Teens may need Meningitis C boosterImmunity wears off, study finds
Three out of four teenagers may not be protected against meningitis C, despite being vaccinated against the disease, scientists say.
In the UK, a vaccination programme against the life threatening bacterium started in 1999. The vaccine is routinely given to infants at age three, four and twelve months.
However, research by scientists from Oxford University suggests the vaccine will not give lifelong protection against the disease. This means a booster jab may be needed later in life.
In the study, scientists tested for meningitis C antibodies in blood samples taken from 250 British children aged between six and twelve years old. All had been inoculated against the disease.
Only one in four children had blood antibody levels which would protect them from illness if they became infected with the bacterium.
However, the researchers stressed the risk of children being infected and developing serious illness was still low due to herd immunity. Because a large proportion of children are vaccinated against meningitis C, the risk of being infected and the disease spreading is still low.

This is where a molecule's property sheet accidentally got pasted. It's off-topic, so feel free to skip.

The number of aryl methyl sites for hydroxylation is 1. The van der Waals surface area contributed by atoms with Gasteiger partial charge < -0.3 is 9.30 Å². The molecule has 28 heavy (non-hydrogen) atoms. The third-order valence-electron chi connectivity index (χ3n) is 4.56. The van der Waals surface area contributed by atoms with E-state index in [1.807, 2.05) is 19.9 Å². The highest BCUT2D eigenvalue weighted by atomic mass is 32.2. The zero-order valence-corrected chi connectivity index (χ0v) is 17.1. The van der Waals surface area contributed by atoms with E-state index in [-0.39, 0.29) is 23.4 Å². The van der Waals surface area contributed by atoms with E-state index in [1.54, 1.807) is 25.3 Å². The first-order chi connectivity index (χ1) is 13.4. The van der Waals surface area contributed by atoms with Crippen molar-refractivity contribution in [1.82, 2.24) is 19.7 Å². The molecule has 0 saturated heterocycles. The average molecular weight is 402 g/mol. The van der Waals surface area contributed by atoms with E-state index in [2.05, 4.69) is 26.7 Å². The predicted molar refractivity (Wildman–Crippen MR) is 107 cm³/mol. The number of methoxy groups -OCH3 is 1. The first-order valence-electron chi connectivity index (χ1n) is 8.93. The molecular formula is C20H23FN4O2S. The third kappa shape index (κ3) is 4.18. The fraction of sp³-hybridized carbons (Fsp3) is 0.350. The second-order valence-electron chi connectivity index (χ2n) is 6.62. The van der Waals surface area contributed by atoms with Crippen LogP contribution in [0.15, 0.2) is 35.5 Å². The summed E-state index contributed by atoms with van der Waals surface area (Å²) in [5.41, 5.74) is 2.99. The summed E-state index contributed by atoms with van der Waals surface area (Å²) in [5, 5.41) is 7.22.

The research was presented by Professor Andrew Pollard from the Oxford Vaccine Group at the European Society for Paediatric Infectious Diseases meeting in Nice, France.
Dr Pollard said: "This study is just the latest to show that personal protection given by meningitis C vaccines in early childhood doesn't last forever and several countries have responded to these findings by introducing teenage boosters, before protection falls in the population."
Sue Davie, Chief Executive of the Meningitis Trust, said: “Vaccination is the only way to prevent meningitis and save lives.
"We support the use of safe and effective vaccines and encourage people to receive the vaccines that are currently available.
"If, as a result of this research, a booster programme is introduced, we would actively encourage the introduction of this."
This article was published on Mon 10 May 2010
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